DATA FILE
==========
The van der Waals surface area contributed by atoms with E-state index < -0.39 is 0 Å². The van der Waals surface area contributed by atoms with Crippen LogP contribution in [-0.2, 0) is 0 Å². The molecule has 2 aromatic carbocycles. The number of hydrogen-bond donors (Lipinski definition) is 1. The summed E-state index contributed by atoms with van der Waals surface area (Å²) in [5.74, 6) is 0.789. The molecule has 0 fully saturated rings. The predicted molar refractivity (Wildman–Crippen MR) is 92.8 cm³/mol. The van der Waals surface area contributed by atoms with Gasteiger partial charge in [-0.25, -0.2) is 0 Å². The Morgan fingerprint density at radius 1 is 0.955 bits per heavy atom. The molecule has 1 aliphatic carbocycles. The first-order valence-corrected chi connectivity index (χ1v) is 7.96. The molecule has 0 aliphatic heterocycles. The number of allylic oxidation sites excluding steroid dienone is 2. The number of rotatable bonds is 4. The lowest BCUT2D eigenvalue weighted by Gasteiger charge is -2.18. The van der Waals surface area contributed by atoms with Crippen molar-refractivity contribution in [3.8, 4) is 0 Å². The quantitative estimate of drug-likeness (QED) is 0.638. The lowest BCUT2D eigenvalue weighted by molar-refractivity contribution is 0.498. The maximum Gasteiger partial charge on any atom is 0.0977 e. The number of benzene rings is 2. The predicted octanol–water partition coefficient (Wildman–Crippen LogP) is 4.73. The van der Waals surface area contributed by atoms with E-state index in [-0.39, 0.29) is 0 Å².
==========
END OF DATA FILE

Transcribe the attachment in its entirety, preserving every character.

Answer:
The van der Waals surface area contributed by atoms with E-state index < -0.39 is 0 Å². The van der Waals surface area contributed by atoms with Crippen LogP contribution in [-0.2, 0) is 0 Å². The molecule has 2 aromatic carbocycles. The number of hydrogen-bond donors (Lipinski definition) is 1. The summed E-state index contributed by atoms with van der Waals surface area (Å²) in [5.74, 6) is 0.789. The molecule has 0 fully saturated rings. The predicted molar refractivity (Wildman–Crippen MR) is 92.8 cm³/mol. The van der Waals surface area contributed by atoms with Gasteiger partial charge in [-0.25, -0.2) is 0 Å². The Morgan fingerprint density at radius 1 is 0.955 bits per heavy atom. The molecule has 1 aliphatic carbocycles. The first-order valence-corrected chi connectivity index (χ1v) is 7.96. The molecule has 0 aliphatic heterocycles. The number of allylic oxidation sites excluding steroid dienone is 2. The number of rotatable bonds is 4. The lowest BCUT2D eigenvalue weighted by Gasteiger charge is -2.18. The van der Waals surface area contributed by atoms with Crippen molar-refractivity contribution in [3.8, 4) is 0 Å². The quantitative estimate of drug-likeness (QED) is 0.638. The lowest BCUT2D eigenvalue weighted by molar-refractivity contribution is 0.498. The maximum Gasteiger partial charge on any atom is 0.0977 e. The number of benzene rings is 2. The predicted octanol–water partition coefficient (Wildman–Crippen LogP) is 4.73. The van der Waals surface area contributed by atoms with E-state index in [-0.39, 0.29) is 0 Å².